Imran Khan’s agenda behind his protests is becoming increasingly hard to pin down with any level of confidence. What started out protesting against corruption in four seats, turned into demands for wide ranging electoral reform, and have now morphed into a rant against everything. Yet the defining ‘theme’ of his protests remains electoral reform. The optimistic amongst the country hope that if the democracy manages to survive its trial by fire, the resulting public scrutiny and political pressure will lead to some meaningful electoral reform; assuming, of course, that this is what Imran really wants. If he does, what might those reforms be?

Characteristically, PTI demands are vague and populist. On their party website, the “demands for electoral reform” are just 8 points; most of them asking for returning officers and SC to be held accountable. The only real reform that was proposed was the use of Electronic Voting Machines (EVM) in the next election. Despite this lack of a clear roadmap, the recently constituted Parliamentary Committee on Electoral Reform is expected to bring some concrete proposals to the fore.

Surprisingly, the biggest impetus for electoral reform is coming from the ECP itself. In odds to the bleak picture of the ECP painted by the ‘revolutionaries’ it is working on extensive and comprehensive internal reform, and has been doing it since 2010. It unveiled the “Five Year Strategic Plan” in 2010, aiming to improve budgetary autonomy, dispute management, logistical issues and numerous other objectives. Its biggest achievement has been to compile a voter roll based on the computerised ‘CNIC’ instead of the archaic NIC. The International Foundation for Electoral Systems (IFES) collaborated with the ECP and said it managed to achieve 80% of its goals. In June 2014, it launched a second Five Year Strategic Plan with similarly wide ranging objectives. It plans to end candidates’ ability to stand in multiple constituencies, and therefore avoid time consuming and expensive by-elections. It has already started consultations with the government for introducing pilot EVM machines. It plans on increasing the human capital and infrastructure to ensure less borrowing from other departments at election time.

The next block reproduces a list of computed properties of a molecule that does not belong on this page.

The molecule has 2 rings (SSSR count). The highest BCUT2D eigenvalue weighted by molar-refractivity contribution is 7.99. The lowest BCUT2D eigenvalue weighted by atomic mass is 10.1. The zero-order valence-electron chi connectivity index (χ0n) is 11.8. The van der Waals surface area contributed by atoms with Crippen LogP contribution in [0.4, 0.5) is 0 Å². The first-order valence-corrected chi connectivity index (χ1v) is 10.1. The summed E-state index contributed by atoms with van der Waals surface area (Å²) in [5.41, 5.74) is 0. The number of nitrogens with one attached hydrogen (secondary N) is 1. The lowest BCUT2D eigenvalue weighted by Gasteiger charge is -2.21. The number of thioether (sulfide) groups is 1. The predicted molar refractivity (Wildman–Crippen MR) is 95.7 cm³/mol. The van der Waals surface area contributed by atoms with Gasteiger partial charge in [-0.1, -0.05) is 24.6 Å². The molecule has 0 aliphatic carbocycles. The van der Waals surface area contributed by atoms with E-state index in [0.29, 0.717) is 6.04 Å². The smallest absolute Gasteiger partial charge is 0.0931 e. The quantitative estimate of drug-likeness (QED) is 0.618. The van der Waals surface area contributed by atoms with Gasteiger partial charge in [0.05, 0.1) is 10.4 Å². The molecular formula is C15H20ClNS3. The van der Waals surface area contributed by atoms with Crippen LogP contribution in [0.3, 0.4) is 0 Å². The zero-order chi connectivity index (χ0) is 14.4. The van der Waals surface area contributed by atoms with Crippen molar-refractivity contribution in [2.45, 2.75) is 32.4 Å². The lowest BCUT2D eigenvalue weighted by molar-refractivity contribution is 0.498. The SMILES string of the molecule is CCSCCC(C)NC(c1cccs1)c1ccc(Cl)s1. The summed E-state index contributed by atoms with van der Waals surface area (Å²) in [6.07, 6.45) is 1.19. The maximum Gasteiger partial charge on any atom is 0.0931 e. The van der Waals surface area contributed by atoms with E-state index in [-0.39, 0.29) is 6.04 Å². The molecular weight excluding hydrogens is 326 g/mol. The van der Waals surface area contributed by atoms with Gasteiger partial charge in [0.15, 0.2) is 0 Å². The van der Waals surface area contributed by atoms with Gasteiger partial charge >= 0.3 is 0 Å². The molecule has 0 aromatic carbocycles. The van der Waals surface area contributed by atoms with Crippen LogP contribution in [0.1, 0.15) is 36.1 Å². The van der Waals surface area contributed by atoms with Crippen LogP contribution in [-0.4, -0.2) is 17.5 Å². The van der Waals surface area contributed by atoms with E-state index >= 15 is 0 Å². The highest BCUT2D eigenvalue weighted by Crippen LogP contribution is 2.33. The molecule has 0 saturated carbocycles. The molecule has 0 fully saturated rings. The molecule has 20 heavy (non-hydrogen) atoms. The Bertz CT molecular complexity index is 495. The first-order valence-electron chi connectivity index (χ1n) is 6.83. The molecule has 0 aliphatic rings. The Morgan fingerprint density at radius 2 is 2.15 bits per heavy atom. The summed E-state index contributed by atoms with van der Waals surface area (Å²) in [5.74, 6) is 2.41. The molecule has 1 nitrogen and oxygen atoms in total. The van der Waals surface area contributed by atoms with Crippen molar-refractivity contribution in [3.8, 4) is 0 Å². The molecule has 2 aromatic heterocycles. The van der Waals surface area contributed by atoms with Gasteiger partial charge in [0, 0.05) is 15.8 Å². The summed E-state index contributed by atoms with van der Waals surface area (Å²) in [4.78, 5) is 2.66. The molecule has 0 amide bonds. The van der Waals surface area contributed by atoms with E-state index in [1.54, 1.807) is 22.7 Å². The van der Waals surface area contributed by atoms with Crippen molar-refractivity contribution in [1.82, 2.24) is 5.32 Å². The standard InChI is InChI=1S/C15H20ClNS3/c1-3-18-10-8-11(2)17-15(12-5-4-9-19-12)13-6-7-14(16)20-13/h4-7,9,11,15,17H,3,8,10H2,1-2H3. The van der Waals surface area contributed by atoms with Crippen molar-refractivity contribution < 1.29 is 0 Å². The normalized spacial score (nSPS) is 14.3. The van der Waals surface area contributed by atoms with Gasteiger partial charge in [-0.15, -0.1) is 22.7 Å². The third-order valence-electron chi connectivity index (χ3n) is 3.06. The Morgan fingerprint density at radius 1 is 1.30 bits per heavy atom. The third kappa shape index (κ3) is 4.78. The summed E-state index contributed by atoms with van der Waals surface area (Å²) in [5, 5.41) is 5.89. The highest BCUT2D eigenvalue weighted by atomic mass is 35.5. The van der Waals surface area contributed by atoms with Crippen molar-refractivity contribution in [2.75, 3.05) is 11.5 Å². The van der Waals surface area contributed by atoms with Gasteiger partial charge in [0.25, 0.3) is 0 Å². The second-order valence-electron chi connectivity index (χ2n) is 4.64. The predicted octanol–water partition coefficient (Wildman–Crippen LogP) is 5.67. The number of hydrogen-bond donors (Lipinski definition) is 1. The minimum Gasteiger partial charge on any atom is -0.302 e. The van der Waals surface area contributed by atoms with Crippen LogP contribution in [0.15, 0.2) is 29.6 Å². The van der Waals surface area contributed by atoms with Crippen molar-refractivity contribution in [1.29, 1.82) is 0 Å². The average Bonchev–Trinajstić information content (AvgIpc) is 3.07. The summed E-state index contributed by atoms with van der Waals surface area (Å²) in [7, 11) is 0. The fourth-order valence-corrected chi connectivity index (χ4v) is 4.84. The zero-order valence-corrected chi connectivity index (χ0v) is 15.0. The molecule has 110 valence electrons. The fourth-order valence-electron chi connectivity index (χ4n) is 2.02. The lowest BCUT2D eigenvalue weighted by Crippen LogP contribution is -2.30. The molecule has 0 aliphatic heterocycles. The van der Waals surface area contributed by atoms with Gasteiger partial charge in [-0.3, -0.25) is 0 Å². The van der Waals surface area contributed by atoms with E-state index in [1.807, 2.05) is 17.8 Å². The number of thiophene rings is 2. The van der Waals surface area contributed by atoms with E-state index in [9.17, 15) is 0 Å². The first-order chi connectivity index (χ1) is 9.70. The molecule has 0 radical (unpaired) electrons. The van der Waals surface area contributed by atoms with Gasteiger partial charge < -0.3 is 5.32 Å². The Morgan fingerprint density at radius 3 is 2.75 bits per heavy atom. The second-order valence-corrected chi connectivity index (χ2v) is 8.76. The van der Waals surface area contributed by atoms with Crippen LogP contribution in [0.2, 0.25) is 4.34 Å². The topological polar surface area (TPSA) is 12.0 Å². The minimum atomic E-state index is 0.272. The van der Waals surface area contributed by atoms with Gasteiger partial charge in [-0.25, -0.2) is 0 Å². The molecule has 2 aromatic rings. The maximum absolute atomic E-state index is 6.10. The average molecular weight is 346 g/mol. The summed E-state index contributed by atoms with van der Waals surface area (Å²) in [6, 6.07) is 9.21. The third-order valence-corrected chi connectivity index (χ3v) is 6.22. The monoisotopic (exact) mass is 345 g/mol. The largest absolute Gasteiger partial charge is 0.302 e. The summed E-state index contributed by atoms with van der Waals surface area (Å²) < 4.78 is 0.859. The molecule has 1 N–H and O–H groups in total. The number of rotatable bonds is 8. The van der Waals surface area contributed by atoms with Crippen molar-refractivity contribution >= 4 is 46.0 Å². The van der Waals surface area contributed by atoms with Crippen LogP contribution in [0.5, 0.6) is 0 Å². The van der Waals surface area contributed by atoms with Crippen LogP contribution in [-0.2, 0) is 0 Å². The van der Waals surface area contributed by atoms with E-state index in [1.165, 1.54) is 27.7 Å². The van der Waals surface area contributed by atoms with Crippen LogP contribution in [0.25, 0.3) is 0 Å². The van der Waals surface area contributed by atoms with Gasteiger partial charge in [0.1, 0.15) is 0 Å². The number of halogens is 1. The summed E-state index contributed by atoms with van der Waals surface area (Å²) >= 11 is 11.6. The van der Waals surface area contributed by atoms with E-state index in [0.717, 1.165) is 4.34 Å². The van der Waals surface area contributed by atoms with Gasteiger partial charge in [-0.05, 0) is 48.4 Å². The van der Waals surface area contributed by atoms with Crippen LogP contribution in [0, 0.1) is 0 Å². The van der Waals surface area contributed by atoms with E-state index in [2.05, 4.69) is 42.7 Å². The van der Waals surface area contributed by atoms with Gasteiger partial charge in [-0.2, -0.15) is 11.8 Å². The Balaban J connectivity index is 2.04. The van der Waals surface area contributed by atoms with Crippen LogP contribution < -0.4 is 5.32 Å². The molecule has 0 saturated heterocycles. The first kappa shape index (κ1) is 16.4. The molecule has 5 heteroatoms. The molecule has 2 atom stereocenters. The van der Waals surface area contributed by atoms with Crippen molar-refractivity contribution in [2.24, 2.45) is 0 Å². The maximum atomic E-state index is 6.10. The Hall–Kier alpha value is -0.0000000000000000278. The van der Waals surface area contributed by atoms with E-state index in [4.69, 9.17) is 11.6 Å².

Despite this, think tanks such as PILDAT and International Crisis Group have identified areas of further reform; a comprehensive RO training program, more streamlined tribunals and using polling staff from a different constituency.

There seems to already be a system in place for achieving reform; whether that system will deliver will depend on political motivations. The changes proposed are sensible and long overdue; Imran Khan needs to use his political backing to ensure they are seen through.